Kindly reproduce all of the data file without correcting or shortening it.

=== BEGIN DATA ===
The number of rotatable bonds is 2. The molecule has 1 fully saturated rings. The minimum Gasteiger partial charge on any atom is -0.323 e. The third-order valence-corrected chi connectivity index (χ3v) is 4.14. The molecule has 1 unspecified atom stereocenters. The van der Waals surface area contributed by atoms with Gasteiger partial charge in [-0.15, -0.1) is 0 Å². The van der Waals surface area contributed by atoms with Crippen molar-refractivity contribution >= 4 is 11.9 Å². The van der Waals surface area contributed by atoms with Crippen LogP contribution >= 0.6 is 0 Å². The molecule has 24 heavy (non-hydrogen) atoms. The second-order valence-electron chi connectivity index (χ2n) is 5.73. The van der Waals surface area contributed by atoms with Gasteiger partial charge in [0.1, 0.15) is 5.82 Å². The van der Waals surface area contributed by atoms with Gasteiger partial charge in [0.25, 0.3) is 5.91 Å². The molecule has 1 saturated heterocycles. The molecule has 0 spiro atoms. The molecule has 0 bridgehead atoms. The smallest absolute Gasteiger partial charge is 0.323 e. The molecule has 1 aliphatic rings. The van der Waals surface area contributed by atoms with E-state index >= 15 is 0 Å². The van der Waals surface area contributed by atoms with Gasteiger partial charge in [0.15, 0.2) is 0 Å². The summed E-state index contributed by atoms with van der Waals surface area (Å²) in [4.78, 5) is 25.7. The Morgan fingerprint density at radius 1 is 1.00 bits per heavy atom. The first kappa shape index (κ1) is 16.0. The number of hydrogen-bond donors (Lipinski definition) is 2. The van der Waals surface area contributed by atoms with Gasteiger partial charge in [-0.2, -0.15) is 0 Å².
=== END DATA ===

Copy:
The number of rotatable bonds is 2. The molecule has 1 fully saturated rings. The minimum Gasteiger partial charge on any atom is -0.323 e. The third-order valence-corrected chi connectivity index (χ3v) is 4.14. The molecule has 1 unspecified atom stereocenters. The van der Waals surface area contributed by atoms with Gasteiger partial charge in [-0.15, -0.1) is 0 Å². The van der Waals surface area contributed by atoms with Crippen molar-refractivity contribution >= 4 is 11.9 Å². The van der Waals surface area contributed by atoms with Crippen LogP contribution >= 0.6 is 0 Å². The molecule has 24 heavy (non-hydrogen) atoms. The second-order valence-electron chi connectivity index (χ2n) is 5.73. The van der Waals surface area contributed by atoms with Gasteiger partial charge in [0.1, 0.15) is 5.82 Å². The van der Waals surface area contributed by atoms with Gasteiger partial charge in [0.25, 0.3) is 5.91 Å². The molecule has 1 saturated heterocycles. The molecule has 0 spiro atoms. The molecule has 0 bridgehead atoms. The smallest absolute Gasteiger partial charge is 0.323 e. The molecule has 1 aliphatic rings. The van der Waals surface area contributed by atoms with E-state index >= 15 is 0 Å². The van der Waals surface area contributed by atoms with Gasteiger partial charge in [0.15, 0.2) is 0 Å². The summed E-state index contributed by atoms with van der Waals surface area (Å²) in [4.78, 5) is 25.7. The Morgan fingerprint density at radius 1 is 1.00 bits per heavy atom. The first kappa shape index (κ1) is 16.0. The number of hydrogen-bond donors (Lipinski definition) is 2. The van der Waals surface area contributed by atoms with Gasteiger partial charge in [-0.2, -0.15) is 0 Å².